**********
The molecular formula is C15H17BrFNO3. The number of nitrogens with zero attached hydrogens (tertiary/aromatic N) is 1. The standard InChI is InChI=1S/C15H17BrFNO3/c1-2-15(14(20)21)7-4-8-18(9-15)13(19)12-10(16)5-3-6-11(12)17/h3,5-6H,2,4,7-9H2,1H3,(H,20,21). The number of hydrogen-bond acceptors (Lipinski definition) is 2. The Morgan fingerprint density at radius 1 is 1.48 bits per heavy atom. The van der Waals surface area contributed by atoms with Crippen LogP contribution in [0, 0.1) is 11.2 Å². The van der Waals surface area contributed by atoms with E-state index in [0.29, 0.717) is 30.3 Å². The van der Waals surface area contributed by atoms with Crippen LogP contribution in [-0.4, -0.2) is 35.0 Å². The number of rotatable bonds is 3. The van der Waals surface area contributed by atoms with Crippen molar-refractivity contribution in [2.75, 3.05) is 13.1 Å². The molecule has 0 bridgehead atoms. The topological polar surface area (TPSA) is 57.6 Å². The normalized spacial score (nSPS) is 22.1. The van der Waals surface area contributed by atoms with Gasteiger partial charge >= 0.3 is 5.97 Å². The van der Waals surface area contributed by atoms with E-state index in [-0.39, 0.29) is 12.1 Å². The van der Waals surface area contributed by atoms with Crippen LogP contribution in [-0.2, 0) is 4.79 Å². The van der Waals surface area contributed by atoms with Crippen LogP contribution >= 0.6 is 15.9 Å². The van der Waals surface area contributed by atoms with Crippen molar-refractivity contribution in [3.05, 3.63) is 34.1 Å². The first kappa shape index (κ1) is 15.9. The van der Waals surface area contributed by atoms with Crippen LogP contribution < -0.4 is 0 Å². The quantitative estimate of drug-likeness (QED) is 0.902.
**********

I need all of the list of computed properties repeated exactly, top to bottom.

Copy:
The molecular formula is C15H17BrFNO3. The number of nitrogens with zero attached hydrogens (tertiary/aromatic N) is 1. The standard InChI is InChI=1S/C15H17BrFNO3/c1-2-15(14(20)21)7-4-8-18(9-15)13(19)12-10(16)5-3-6-11(12)17/h3,5-6H,2,4,7-9H2,1H3,(H,20,21). The number of hydrogen-bond acceptors (Lipinski definition) is 2. The Morgan fingerprint density at radius 1 is 1.48 bits per heavy atom. The van der Waals surface area contributed by atoms with Crippen LogP contribution in [0, 0.1) is 11.2 Å². The van der Waals surface area contributed by atoms with E-state index in [0.29, 0.717) is 30.3 Å². The van der Waals surface area contributed by atoms with Crippen LogP contribution in [-0.4, -0.2) is 35.0 Å². The number of rotatable bonds is 3. The van der Waals surface area contributed by atoms with Crippen molar-refractivity contribution in [2.75, 3.05) is 13.1 Å². The molecule has 0 bridgehead atoms. The topological polar surface area (TPSA) is 57.6 Å². The normalized spacial score (nSPS) is 22.1. The van der Waals surface area contributed by atoms with Gasteiger partial charge >= 0.3 is 5.97 Å². The van der Waals surface area contributed by atoms with E-state index in [-0.39, 0.29) is 12.1 Å². The van der Waals surface area contributed by atoms with Crippen LogP contribution in [-0.2, 0) is 4.79 Å². The van der Waals surface area contributed by atoms with Crippen LogP contribution >= 0.6 is 15.9 Å². The van der Waals surface area contributed by atoms with Crippen molar-refractivity contribution in [3.05, 3.63) is 34.1 Å². The first kappa shape index (κ1) is 15.9. The van der Waals surface area contributed by atoms with Crippen LogP contribution < -0.4 is 0 Å². The quantitative estimate of drug-likeness (QED) is 0.902.